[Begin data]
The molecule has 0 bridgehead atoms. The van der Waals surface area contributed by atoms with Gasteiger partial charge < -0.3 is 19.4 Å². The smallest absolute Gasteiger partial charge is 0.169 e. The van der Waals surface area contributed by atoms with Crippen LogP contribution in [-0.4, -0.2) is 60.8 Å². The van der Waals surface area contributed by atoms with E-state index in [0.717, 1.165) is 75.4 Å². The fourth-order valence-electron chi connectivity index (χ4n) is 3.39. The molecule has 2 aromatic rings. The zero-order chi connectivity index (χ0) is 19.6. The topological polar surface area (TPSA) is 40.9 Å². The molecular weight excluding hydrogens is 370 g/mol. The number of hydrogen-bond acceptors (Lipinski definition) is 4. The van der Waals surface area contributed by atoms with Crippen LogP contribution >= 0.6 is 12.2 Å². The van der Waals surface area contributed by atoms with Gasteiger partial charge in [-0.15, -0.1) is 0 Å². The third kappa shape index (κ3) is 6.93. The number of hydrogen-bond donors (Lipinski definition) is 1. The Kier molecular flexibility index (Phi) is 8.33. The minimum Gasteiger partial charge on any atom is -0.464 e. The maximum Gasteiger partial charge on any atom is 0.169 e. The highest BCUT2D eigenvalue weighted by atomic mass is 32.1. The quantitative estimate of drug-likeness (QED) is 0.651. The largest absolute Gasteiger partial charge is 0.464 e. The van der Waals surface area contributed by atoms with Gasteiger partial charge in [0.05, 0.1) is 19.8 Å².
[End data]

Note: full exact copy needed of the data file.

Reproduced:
The molecule has 0 bridgehead atoms. The van der Waals surface area contributed by atoms with Gasteiger partial charge < -0.3 is 19.4 Å². The smallest absolute Gasteiger partial charge is 0.169 e. The van der Waals surface area contributed by atoms with Crippen LogP contribution in [-0.4, -0.2) is 60.8 Å². The van der Waals surface area contributed by atoms with E-state index in [0.717, 1.165) is 75.4 Å². The fourth-order valence-electron chi connectivity index (χ4n) is 3.39. The molecule has 2 aromatic rings. The zero-order chi connectivity index (χ0) is 19.6. The topological polar surface area (TPSA) is 40.9 Å². The molecular weight excluding hydrogens is 370 g/mol. The number of hydrogen-bond acceptors (Lipinski definition) is 4. The van der Waals surface area contributed by atoms with Crippen LogP contribution >= 0.6 is 12.2 Å². The van der Waals surface area contributed by atoms with Gasteiger partial charge in [-0.15, -0.1) is 0 Å². The third kappa shape index (κ3) is 6.93. The number of hydrogen-bond donors (Lipinski definition) is 1. The Kier molecular flexibility index (Phi) is 8.33. The minimum Gasteiger partial charge on any atom is -0.464 e. The maximum Gasteiger partial charge on any atom is 0.169 e. The highest BCUT2D eigenvalue weighted by atomic mass is 32.1. The quantitative estimate of drug-likeness (QED) is 0.651. The largest absolute Gasteiger partial charge is 0.464 e. The van der Waals surface area contributed by atoms with Gasteiger partial charge in [0.05, 0.1) is 19.8 Å².